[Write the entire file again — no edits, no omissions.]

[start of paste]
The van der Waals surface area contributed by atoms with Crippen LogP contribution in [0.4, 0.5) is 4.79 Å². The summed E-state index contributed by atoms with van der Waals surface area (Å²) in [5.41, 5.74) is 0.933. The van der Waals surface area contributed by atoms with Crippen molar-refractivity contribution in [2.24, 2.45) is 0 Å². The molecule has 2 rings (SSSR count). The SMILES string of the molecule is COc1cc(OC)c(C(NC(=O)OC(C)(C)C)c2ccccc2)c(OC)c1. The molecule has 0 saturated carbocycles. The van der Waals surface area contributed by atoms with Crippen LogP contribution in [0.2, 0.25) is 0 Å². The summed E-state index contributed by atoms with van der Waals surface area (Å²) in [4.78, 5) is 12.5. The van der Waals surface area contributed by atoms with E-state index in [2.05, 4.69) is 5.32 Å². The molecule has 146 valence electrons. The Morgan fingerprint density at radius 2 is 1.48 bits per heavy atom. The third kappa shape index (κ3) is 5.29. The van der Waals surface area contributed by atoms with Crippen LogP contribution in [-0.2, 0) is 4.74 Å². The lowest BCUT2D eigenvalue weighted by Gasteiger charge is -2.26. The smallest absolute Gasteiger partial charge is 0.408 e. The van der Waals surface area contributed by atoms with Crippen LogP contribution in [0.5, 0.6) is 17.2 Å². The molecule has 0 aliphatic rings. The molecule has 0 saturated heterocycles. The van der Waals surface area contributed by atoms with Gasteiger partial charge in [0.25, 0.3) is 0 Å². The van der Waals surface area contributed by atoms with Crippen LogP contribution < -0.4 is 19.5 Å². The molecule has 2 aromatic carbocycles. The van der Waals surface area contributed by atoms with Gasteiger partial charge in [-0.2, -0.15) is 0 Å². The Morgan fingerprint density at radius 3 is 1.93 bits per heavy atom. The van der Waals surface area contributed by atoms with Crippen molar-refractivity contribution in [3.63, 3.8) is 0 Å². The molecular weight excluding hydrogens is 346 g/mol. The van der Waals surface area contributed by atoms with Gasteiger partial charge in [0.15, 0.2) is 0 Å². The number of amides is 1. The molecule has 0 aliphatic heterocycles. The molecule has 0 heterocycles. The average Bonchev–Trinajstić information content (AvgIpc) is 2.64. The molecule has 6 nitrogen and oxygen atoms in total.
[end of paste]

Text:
The van der Waals surface area contributed by atoms with Crippen LogP contribution in [0.4, 0.5) is 4.79 Å². The summed E-state index contributed by atoms with van der Waals surface area (Å²) in [5.41, 5.74) is 0.933. The van der Waals surface area contributed by atoms with Crippen molar-refractivity contribution in [2.24, 2.45) is 0 Å². The molecule has 2 rings (SSSR count). The SMILES string of the molecule is COc1cc(OC)c(C(NC(=O)OC(C)(C)C)c2ccccc2)c(OC)c1. The molecule has 0 saturated carbocycles. The van der Waals surface area contributed by atoms with Crippen LogP contribution in [0.2, 0.25) is 0 Å². The summed E-state index contributed by atoms with van der Waals surface area (Å²) in [4.78, 5) is 12.5. The van der Waals surface area contributed by atoms with E-state index in [2.05, 4.69) is 5.32 Å². The molecule has 146 valence electrons. The Morgan fingerprint density at radius 2 is 1.48 bits per heavy atom. The third kappa shape index (κ3) is 5.29. The van der Waals surface area contributed by atoms with Crippen LogP contribution in [-0.2, 0) is 4.74 Å². The lowest BCUT2D eigenvalue weighted by Gasteiger charge is -2.26. The smallest absolute Gasteiger partial charge is 0.408 e. The van der Waals surface area contributed by atoms with Crippen LogP contribution in [0.5, 0.6) is 17.2 Å². The molecule has 0 aliphatic rings. The molecule has 0 saturated heterocycles. The van der Waals surface area contributed by atoms with Gasteiger partial charge in [0.25, 0.3) is 0 Å². The van der Waals surface area contributed by atoms with Crippen LogP contribution < -0.4 is 19.5 Å². The molecule has 2 aromatic carbocycles. The van der Waals surface area contributed by atoms with Gasteiger partial charge in [-0.2, -0.15) is 0 Å². The Morgan fingerprint density at radius 3 is 1.93 bits per heavy atom. The van der Waals surface area contributed by atoms with Crippen molar-refractivity contribution in [3.63, 3.8) is 0 Å². The molecular weight excluding hydrogens is 346 g/mol. The van der Waals surface area contributed by atoms with Gasteiger partial charge in [0.15, 0.2) is 0 Å². The number of amides is 1. The molecule has 0 aliphatic heterocycles. The molecule has 0 heterocycles. The average Bonchev–Trinajstić information content (AvgIpc) is 2.64. The molecule has 6 nitrogen and oxygen atoms in total.